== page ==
From the keeper’s cottage one could not see the sea. This did not matter, as I knew it was there, just behind the ground which rose in sets, like waves, before me. If one fancied a sighting however, the bay would reveal itself from a chalk track which rose gently behind the house. Standing there, looking south across a greenbelt of ash and oak, the bay glittered in the distance; a tantalising, shimmering, far-off thing. And to the south-east, more reward: the slow, shingle curve of Chesil Beach, like a scythe blade running to Portland at its tip, eternal tides peening the blade’s edge.

I preferred it this way as the sea is always better from a distance. Far more satisfying to bathe in it from afar, while keeping dry feet, than standing cold and stupid in its chilly element. For mostly I love the sea not for its own sake, but for what it gives the land. There is the gentler micro-climate, the near absence of frosts near the coast. There are the sea breezes too, which on balmy days infiltrate every space, airing the woods and freshening the hedgerows. There is the light. But there is something else, something which cannot be translated in meteorological terms: the sea has power and the land can feel this.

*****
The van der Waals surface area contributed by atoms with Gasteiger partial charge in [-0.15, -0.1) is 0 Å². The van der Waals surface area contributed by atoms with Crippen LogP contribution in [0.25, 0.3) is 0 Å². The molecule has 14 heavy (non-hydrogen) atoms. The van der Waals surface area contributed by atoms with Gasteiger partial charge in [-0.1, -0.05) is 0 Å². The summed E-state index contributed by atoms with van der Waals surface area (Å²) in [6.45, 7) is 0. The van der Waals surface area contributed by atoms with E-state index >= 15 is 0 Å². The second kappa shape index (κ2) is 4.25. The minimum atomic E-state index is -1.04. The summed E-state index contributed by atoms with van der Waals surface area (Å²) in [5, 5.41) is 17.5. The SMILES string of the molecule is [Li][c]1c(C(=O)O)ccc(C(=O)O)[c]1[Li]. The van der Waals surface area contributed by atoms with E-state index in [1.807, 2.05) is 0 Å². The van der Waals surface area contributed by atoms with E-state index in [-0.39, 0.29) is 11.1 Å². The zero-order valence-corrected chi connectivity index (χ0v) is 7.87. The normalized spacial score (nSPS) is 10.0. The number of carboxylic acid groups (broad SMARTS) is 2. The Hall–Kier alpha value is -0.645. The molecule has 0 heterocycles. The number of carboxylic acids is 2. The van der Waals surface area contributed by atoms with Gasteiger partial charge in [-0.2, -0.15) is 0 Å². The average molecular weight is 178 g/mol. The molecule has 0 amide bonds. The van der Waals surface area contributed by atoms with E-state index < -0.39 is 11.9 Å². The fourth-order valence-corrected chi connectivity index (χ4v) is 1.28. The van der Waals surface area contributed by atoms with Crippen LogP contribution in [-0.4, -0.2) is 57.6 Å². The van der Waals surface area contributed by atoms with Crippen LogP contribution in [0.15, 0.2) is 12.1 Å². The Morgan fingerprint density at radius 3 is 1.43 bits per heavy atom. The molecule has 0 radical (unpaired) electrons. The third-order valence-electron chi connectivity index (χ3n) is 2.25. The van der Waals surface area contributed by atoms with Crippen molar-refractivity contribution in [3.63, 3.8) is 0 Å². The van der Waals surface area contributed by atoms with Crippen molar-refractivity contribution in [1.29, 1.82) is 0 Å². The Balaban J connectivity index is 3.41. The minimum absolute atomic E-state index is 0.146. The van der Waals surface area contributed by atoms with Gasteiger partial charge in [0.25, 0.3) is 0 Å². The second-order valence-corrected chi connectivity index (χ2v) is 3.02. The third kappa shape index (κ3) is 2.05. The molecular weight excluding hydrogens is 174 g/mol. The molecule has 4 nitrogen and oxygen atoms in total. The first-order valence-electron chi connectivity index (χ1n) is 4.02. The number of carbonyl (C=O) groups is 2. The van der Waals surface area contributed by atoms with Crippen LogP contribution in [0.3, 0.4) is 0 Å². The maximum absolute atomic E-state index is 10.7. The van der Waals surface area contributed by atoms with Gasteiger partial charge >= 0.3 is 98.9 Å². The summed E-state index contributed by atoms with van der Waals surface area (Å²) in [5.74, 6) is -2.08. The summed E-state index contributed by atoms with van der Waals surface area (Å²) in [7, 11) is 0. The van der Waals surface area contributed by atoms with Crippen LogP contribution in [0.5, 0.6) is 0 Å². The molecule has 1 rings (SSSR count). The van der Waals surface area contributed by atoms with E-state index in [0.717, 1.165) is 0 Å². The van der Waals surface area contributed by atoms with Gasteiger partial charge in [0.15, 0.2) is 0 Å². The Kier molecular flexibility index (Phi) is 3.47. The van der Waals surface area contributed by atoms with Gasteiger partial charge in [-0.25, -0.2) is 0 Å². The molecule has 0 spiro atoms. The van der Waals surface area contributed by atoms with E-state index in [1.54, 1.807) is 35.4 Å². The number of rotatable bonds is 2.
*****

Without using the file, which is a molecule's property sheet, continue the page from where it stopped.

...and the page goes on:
Existing beside so vast and obtuse a neighbour, it is as if the intelligence in every flower, tree and stone is electrified. As the tides advance, the countryside bristles, swells with vigour, feels its own depth more keenly. The glow in a gorse flower on a headland is more luminous, a field stone pulses with consciousness, a wind-raked dwarf oak clings to its roots and glints defiance. In the sea’s orbit, the land always seems more vivid.